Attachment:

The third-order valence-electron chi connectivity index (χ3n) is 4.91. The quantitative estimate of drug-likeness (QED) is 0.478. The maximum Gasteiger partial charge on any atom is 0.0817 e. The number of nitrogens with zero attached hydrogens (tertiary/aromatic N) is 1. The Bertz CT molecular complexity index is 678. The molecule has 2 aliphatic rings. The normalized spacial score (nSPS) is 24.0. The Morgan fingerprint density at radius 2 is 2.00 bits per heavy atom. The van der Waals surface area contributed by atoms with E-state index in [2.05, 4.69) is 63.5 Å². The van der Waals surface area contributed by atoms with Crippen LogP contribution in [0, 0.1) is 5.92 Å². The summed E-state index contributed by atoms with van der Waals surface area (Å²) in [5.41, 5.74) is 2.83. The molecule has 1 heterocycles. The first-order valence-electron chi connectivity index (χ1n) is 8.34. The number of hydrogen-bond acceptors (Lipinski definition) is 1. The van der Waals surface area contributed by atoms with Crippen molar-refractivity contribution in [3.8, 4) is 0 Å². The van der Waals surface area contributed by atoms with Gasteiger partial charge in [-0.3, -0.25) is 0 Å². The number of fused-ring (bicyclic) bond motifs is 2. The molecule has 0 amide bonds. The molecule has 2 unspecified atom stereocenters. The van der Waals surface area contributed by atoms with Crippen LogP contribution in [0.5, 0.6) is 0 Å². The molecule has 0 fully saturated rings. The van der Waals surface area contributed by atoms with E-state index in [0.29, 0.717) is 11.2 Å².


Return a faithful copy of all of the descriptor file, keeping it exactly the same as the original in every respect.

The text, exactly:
The third-order valence-electron chi connectivity index (χ3n) is 4.91. The quantitative estimate of drug-likeness (QED) is 0.478. The maximum Gasteiger partial charge on any atom is 0.0817 e. The number of nitrogens with zero attached hydrogens (tertiary/aromatic N) is 1. The Bertz CT molecular complexity index is 678. The molecule has 2 aliphatic rings. The normalized spacial score (nSPS) is 24.0. The Morgan fingerprint density at radius 2 is 2.00 bits per heavy atom. The van der Waals surface area contributed by atoms with E-state index in [2.05, 4.69) is 63.5 Å². The van der Waals surface area contributed by atoms with Crippen LogP contribution in [0, 0.1) is 5.92 Å². The summed E-state index contributed by atoms with van der Waals surface area (Å²) in [5.41, 5.74) is 2.83. The molecule has 1 heterocycles. The first-order valence-electron chi connectivity index (χ1n) is 8.34. The number of hydrogen-bond acceptors (Lipinski definition) is 1. The van der Waals surface area contributed by atoms with Crippen molar-refractivity contribution in [3.8, 4) is 0 Å². The van der Waals surface area contributed by atoms with Gasteiger partial charge in [-0.3, -0.25) is 0 Å². The number of fused-ring (bicyclic) bond motifs is 2. The molecule has 0 amide bonds. The molecule has 2 unspecified atom stereocenters. The van der Waals surface area contributed by atoms with Crippen LogP contribution in [0.5, 0.6) is 0 Å². The molecule has 0 fully saturated rings. The van der Waals surface area contributed by atoms with E-state index in [0.29, 0.717) is 11.2 Å².